The Basic Accounts – Debits and Credits
One of the most basic—and most confusing—concepts of accounting is debits and credits. That is usually one of the ﬁrst things taught, and one of the later things that clicks, in basic accounting courses. The debit-credit scheme, though, is at the bottom of every accounting system. Once you have a grasp on how debits and credits work, you will understand much more easily how the whole system works.
Every single accounting transaction has a debit side and a credit side, and the two have to be equal. The word “side” here is crucial: in old-fashioned, traditional manual accounting systems (where each account looks like a T), all debits go on the left and all credits go on the right.
Here’s the tricky part. Some accounts are increased by debits; some are decreased. In the same way, some accounts are increased by credits, and others are decreased. Whether a debit acts like an addition or subtraction completely depends on the type of account you are working with. Check out the following table to see which accounts work in which ways.
|Account Type Asset||Debit||Credit|
Sometimes It’s the Opposite
There are some accounts that act completely the opposite of the other accounts in their group. For example, there are asset accounts with normal credit balances, and sales accounts with normal debit balances. These special accounts are called contra accounts, because they act contrary to the norm.
Although contra accounts may seem puzzling, they serve a very clear purpose. They can help you separate certain kinds of transactions from their “parent” account, giving you a clearer picture of what’s really going on. Sometimes that breakdown is very important and can impact your future business strategies and policies.
For example, suppose your company sells sweaters. Most of those sales will be ﬁnal, but there are bound to be some returns. If you just lumped those returns into your sales account, sort of like negative sales, you would have no way of knowing later on how much you sold altogether and how much was returned. Instead, you would just see one lower sales number with no breakdown. For planning purposes, though, it’s important to know what percentage of your sweater sales resulted in returns. An expected percentage might not cause you to take action, but a much higher percentage probably would.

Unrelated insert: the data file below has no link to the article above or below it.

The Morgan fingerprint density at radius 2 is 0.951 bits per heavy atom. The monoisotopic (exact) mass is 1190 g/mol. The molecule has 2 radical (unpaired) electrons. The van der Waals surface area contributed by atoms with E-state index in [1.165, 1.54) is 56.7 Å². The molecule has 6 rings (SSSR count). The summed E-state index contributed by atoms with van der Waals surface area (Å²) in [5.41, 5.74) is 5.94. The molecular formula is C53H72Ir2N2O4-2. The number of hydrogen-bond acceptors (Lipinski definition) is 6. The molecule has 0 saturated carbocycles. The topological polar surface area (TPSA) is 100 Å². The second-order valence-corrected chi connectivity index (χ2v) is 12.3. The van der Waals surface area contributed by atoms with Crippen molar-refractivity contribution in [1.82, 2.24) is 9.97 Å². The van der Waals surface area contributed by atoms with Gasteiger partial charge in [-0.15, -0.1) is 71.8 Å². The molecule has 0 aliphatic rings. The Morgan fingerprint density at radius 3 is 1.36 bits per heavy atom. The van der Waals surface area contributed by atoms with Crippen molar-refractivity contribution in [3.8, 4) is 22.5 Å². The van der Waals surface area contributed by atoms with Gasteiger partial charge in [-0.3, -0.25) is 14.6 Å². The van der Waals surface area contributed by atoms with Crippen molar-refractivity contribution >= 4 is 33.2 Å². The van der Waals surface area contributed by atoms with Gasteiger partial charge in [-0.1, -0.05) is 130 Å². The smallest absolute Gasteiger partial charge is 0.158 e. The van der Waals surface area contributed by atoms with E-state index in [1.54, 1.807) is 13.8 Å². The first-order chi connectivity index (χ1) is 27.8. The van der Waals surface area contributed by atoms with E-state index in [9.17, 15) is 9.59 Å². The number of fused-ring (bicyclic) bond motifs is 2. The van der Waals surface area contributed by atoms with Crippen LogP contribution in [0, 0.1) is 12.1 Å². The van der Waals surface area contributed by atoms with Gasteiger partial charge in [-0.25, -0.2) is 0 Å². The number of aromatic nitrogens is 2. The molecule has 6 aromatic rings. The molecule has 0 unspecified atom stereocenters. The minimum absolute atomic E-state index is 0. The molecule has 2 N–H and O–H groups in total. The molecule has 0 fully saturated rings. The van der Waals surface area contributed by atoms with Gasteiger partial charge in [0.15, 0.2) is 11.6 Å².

Breaking Down a Transaction
As you’ve already learned, every transaction has both a debit and a credit component. That does not mean that it has a plus and a minus (although that may happen sometimes), or that one account balance will go up while another goes down (which may also happen). It means that there will be a left-side impact and a right-side impact. How those affect the accounts involved depends wholly on what kind of accounts they are.
For example, suppose you write a check to pay the company’s electric bill. That transaction would result in a debit to electricity expense and a credit to cash. Your electricity expense is increased, and cash decreased. If you change that transaction a little, the account impact changes, too. Suppose you paid that electric bill with a credit card; you would still debit electricity expense, but now the credit would go to credit card payable, a liability account. In that case, the expense account increases, and so does the liability account (because now you owe more).
A month later, you pay that credit card bill. That transaction includes a debit to credit card payable and a credit to cash. Credit card payable, the liability account, gets decreased with a debit (the payment reduced your balance). The cash account, an asset, is decreased as well, but this account is decreased with a credit entry.